1. Cases where researchers stand to gain financial benefits such as patents or intellectual property rights if the research results are commercialized.
  2. Cases where the researchers or their immediate family members serve as directors, executives, or officers of pharmaceutical or bio-related companies.
  3. Cases where the researchers or their immediate family members have received remuneration exceeding 5 million KRW from publicly traded entities or hold equity interests valued at more than 5 million KRW as of the reporting date within the past year.
  4. Cases where the researchers or their immediate family members have received remuneration exceeding 5 million KRW from non-publicly traded entities or the researchers hold shares (e.g., stocks, stock options or other equity interests) in such entities.
"Immediate family members" refers to parents, spouses, children, and cohabitants in a de facto marriage relationship.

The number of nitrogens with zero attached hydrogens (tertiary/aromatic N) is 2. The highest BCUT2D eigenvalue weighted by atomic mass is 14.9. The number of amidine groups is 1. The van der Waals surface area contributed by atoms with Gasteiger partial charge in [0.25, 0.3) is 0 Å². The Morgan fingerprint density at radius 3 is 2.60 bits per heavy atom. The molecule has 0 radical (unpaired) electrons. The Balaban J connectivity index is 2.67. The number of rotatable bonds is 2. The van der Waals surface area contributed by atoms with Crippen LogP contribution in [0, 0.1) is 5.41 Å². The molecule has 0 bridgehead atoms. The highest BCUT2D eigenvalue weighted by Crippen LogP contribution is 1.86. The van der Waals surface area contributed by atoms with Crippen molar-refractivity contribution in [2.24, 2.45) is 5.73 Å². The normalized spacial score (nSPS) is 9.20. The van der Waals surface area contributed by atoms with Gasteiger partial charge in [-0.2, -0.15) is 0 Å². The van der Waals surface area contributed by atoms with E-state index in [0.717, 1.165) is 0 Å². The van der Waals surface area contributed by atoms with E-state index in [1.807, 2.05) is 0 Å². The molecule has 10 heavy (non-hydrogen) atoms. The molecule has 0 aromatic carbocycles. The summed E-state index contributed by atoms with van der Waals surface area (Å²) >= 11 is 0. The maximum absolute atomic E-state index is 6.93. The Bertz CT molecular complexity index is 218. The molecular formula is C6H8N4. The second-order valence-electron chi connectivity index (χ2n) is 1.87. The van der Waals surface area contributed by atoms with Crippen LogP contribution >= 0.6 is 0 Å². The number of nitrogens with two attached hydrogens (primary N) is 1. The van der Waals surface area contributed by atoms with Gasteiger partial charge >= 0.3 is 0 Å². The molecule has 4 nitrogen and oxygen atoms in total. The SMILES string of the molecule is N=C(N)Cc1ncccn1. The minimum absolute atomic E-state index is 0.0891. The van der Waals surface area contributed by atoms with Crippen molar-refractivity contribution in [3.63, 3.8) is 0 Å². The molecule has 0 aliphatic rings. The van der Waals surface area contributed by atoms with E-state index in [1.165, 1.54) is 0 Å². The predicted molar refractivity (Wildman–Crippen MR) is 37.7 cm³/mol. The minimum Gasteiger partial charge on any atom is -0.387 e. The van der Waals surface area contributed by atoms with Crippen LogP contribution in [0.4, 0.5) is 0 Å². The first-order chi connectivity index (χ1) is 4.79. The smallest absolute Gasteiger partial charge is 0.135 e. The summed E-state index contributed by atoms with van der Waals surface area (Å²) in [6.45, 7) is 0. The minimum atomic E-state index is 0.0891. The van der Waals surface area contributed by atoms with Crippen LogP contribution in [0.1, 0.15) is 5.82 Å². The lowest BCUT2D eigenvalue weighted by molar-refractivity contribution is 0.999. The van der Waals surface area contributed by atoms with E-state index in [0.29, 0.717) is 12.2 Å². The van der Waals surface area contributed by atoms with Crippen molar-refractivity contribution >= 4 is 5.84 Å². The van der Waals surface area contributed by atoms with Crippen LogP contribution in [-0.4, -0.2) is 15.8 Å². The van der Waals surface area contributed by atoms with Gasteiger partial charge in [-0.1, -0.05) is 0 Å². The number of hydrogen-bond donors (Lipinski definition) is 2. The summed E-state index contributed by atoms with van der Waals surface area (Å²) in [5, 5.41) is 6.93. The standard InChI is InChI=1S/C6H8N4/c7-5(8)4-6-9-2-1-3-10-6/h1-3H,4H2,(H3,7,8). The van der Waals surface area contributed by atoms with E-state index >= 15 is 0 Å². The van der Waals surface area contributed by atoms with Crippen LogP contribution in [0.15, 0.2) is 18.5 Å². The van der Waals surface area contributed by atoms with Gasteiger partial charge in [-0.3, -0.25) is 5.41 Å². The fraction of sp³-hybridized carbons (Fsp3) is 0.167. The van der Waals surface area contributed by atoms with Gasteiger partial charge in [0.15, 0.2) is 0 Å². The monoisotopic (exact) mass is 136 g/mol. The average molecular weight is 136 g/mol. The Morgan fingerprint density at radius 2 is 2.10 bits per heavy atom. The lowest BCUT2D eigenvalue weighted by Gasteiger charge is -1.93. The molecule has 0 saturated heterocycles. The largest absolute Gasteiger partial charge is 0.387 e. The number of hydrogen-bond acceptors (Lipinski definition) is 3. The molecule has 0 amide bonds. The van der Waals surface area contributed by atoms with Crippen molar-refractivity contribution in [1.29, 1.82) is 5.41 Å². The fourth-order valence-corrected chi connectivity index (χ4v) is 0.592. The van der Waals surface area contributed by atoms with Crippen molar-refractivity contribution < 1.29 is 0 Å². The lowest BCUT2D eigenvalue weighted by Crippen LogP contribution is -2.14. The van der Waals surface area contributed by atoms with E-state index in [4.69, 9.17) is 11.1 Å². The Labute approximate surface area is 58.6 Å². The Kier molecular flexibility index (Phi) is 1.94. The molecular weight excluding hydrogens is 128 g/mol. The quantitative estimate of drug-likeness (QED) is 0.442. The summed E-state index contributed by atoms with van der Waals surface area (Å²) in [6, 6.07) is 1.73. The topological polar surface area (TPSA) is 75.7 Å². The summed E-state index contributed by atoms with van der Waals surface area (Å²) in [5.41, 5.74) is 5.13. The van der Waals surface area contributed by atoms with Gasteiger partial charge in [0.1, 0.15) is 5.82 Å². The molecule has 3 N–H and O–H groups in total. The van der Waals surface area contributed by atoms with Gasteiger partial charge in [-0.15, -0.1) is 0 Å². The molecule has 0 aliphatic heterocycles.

"Conflict of Interest Review Board (COIRB)" is a committee established to review reports related to conflicts of interest involving individuals and organizations. The COIRB examines whether significant conflicts of interest exist and manages such conflicts when verified.
The corresponding author of each article is responsible for informing the editor about any potential conflicts of interest that could impact the research or interpretation of data. It is important to disclose potential conflicts of interest in the cover letter, even if the authors are confident that their judgment has not been influenced during the preparation of the manuscript. Examples of such conflicts may include financial support or personal affiliations with pharmaceutical companies, political pressure from interest groups, or academic disputes. The disclosure forms should follow the format of the ICMJE Uniform Disclosure Form for Potential Conflicts of Interest. The editor will decide whether to include details of the potential conflict in the published paper. Additionally, all sources of funding for the study must be explicitly stated. KMJ requests authors to inform its editor about any conflicts of interest before reviewing a specific manuscript.
KMJ adheres to the authorship recommendations provided by the ICMJE (2019) (, and the Good Publication Practice Guidelines for Medical Journals, 3rd Edition (KAMJE, 2019,
The aim of the criteria for authorship is to recognize individuals who have made substantial contributions to the work and to assume their corresponding responsibility. Authorship credit should be based on the following criteria: